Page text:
Tolstoy (1828-1910)

imgres-2imgresimgres-2imgres-1imgres-3Monumental epic, extended psychological realism, brilliantly precise short stories – was there nothing Tolstoy couldn’t do?

I’m feeling slightly overwhelmed at having a) read so much Tolstoy in such a short space of time and b) set myself the task of condensing this down into one blog page.  In the interests of sanity my plan is to use this space to summarise Tolstoy as relevant to this project, basically, mostly focussing on how he fits into what I’ve read so far.  Of course, this is Tolstoy, so the odd lengthy digression into philosophy/personal agenda is entirely to be expected; you have been warned.

Also, I already have a page dedicated to ‘War and Peace’ under Reading Long Books so I’m going to try not to repeat myself, but you may find it helpful if you’re planning on setting some time aside to read this amazing epic.

One more disclaimer – I really don’t recommend anyone binge read Tolstoy like this.  The problem with the chronological approach is that Tolstoy basically got weirder as he got older.  Not that his writing became less accomplished, but that his subject matter becomes increasingly unsympathetic.  As is becoming a pattern with the authors I’m now covering, his ideological agenda does not help his writing and the more it intrudes the more insufferable he becomes.  Because of this, I’m going to work the page backwards, so that I can get the nasty taste left by ‘The Kreutzer Sonata’, ‘The Diary of a Madman’ and ‘Father Sergius’ out of my mouth before moving on to the good stuff.

Tolstoy and sex: Tolstoy thought that sex was evil.  The moral of ‘The Kreutzer Sonata’ is clear, the world will become perfect through abstinence.  When the main speaker in the story is challenged on the problems of such a theory he explains that the point of the human race is to perfect itself, at which point its raison d’être will be met so it dying out will not be problem.  I’m as willing to read ravings as the next person, but it does frustrate me when the narrative agrees with them without so much as a shade of irony.  The problem with these later works is that they exaggerate the introverted philosophical tendencies which are frustrating even in Tolstoy’s best novels.  Because Tolstoy himself appears to only really credit mental, rather than physical, anguish these stories are full of characters torturing themselves, if they find peace it’s often only through physical hardship (i.e. virtue).  I don’t want to denigrate metaphysical angst, but it’s hard to sympathise with and, frankly, re-reading these works was more of a chore than joy.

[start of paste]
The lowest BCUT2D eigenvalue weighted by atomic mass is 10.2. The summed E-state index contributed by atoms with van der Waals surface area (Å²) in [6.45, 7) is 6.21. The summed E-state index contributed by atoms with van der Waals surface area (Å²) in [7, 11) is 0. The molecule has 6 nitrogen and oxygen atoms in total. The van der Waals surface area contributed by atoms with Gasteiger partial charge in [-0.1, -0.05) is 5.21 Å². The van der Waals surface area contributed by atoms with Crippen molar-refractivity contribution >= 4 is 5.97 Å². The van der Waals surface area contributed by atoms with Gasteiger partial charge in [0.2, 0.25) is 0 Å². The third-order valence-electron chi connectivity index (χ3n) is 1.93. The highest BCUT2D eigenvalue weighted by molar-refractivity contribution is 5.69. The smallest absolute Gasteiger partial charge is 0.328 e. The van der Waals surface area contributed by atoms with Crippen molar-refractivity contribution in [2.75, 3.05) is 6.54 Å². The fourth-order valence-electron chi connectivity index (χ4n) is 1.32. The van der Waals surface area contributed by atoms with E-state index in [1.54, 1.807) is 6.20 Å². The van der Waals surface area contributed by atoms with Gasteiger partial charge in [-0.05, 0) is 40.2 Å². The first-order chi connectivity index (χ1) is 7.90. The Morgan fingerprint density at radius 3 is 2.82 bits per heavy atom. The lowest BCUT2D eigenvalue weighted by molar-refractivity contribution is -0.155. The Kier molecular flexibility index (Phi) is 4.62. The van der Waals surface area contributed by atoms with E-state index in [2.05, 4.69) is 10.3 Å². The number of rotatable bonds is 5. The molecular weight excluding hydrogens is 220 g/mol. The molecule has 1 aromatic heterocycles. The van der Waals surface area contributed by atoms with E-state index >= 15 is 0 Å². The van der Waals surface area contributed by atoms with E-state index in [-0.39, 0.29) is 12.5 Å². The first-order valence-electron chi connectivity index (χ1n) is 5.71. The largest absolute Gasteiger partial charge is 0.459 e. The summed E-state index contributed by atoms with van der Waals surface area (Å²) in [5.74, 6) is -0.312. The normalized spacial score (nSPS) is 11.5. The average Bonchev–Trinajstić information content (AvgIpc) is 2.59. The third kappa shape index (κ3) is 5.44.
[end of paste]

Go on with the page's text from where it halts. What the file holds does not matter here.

Tolstoy and characters:  my most enjoyable ‘wow’ moment was re-reading everything about Oblonsky (Anna Karenina’s brother) and wondering how much he might be a response to Oblomov.  I realise I’m stretching a point, but the names sound a bit similar and both of them are explicit satirical St Petersburg caricatures.  My insight also works as an example of how Tolstoy does characters in a way that shows off all of his skill.  They always work on multiple levels, as believable realist creations and also as literary or Russian archetypes.  Reading ‘War and Peace’ after ‘A Hero for Our Time’ made me aware of how many of the major male characters (Pierre, Prince Andrew, Nicholas) were all riffs on the same idea – how can one be a heroic Russian man and how selfish do you have to be to succeed in this role?  I felt like I was getting a real reward for embarking on this project when I became aware of how much more I could get out of the characters by reading on this level.

Tolstoy and revolution: I felt really proud of myself for finally caring about the Napoleonic setting for ‘War and Peace’ thanks to reading the books with an awareness of their context. After all, the Russian revolution is speedily approaching so an obsession with Napoleon, supreme figure of the French revolution, suddenly makes sense.  Also, the novel ends with hints towards the Decembrists uprising of 1825, suggesting that this attempted revolution/coup had its origin in the Napoleonic wars.  In a slightly less obvious way, there is a sense of crisis throughout ‘Anna Karenina’; the lack of harmony in society is echoed in the infidelities of the main characters and the fear of progress and the future is continually evoked through the railways that play such a central narrative and symbolic role in the story.

Ultimately, Tolstoy is one of the great writers of world literature.  He can be read without any contextual awareness (trust me, I’ve done it) and, with his best works, his characters jump off the page.  Except for the moralising stories that he wrote towards the very end, his work is consistently readable, and even in the later stories there are gems – I recommend ‘Master and Man’ ‘Alyosha Gorshok’ if you want to avoid the worst, but still want to read some late Tolstoy.  His hit rate is astonishing – take ‘War and Peace’ and ‘Anna Karenina’ for example, massive heavy tomes that are pretty consistently engaging (even if, like me, you lose patience with Levin’s farm work and the explanations of ‘the forces that move nations’).  I don’t see myself taking Tolstoy back off the bookshelf for a while yet, this has been a pretty intense reading experience, but when I do I’m confident I’ll find something new to enjoy.  Oh, and I might just re-read ‘Three Deaths,’ a beautiful short story I’d never encountered before that literally took my breath away.  Later writers will have a lot to live up to.


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